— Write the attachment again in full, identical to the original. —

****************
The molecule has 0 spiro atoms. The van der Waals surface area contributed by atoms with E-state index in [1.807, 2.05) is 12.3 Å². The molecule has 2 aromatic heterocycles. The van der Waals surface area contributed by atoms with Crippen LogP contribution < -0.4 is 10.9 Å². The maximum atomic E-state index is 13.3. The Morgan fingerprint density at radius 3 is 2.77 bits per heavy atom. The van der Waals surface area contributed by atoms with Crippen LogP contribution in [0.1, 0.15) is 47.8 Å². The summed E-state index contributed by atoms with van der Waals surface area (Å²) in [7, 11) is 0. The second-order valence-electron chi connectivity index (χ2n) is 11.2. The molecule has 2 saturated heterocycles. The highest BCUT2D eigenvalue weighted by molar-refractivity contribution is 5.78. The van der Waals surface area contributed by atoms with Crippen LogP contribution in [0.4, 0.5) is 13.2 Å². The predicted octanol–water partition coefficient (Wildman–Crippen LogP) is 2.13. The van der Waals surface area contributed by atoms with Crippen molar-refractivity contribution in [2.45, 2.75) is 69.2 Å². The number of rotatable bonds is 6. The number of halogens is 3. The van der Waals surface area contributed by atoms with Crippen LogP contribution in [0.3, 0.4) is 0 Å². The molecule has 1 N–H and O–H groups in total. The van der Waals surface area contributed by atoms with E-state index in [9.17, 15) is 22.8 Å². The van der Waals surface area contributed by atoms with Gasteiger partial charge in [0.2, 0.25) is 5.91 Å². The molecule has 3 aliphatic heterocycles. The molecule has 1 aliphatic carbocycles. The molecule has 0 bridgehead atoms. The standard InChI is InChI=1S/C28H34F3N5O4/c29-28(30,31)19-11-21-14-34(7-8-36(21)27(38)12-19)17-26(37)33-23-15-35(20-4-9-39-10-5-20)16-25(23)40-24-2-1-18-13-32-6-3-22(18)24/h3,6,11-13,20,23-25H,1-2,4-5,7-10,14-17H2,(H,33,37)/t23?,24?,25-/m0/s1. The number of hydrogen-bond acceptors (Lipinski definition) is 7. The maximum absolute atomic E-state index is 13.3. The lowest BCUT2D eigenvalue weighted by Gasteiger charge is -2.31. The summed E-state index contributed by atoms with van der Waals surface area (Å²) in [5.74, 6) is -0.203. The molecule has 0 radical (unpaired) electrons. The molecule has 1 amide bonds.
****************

The molecule has 0 spiro atoms. The van der Waals surface area contributed by atoms with E-state index in [1.807, 2.05) is 12.3 Å². The molecule has 2 aromatic heterocycles. The van der Waals surface area contributed by atoms with Crippen LogP contribution < -0.4 is 10.9 Å². The maximum atomic E-state index is 13.3. The Morgan fingerprint density at radius 3 is 2.77 bits per heavy atom. The van der Waals surface area contributed by atoms with Crippen LogP contribution in [0.1, 0.15) is 47.8 Å². The summed E-state index contributed by atoms with van der Waals surface area (Å²) in [7, 11) is 0. The second-order valence-electron chi connectivity index (χ2n) is 11.2. The molecule has 2 saturated heterocycles. The highest BCUT2D eigenvalue weighted by molar-refractivity contribution is 5.78. The van der Waals surface area contributed by atoms with Crippen LogP contribution in [0.4, 0.5) is 13.2 Å². The predicted octanol–water partition coefficient (Wildman–Crippen LogP) is 2.13. The van der Waals surface area contributed by atoms with Crippen molar-refractivity contribution in [2.45, 2.75) is 69.2 Å². The number of rotatable bonds is 6. The number of halogens is 3. The van der Waals surface area contributed by atoms with Crippen LogP contribution in [0.3, 0.4) is 0 Å². The molecule has 1 N–H and O–H groups in total. The van der Waals surface area contributed by atoms with E-state index in [9.17, 15) is 22.8 Å². The van der Waals surface area contributed by atoms with Gasteiger partial charge in [0.2, 0.25) is 5.91 Å². The molecule has 3 aliphatic heterocycles. The molecule has 1 aliphatic carbocycles. The molecule has 0 bridgehead atoms. The standard InChI is InChI=1S/C28H34F3N5O4/c29-28(30,31)19-11-21-14-34(7-8-36(21)27(38)12-19)17-26(37)33-23-15-35(20-4-9-39-10-5-20)16-25(23)40-24-2-1-18-13-32-6-3-22(18)24/h3,6,11-13,20,23-25H,1-2,4-5,7-10,14-17H2,(H,33,37)/t23?,24?,25-/m0/s1. The number of hydrogen-bond acceptors (Lipinski definition) is 7. The maximum absolute atomic E-state index is 13.3. The lowest BCUT2D eigenvalue weighted by Gasteiger charge is -2.31. The summed E-state index contributed by atoms with van der Waals surface area (Å²) in [5.74, 6) is -0.203. The molecule has 0 radical (unpaired) electrons. The molecule has 1 amide bonds.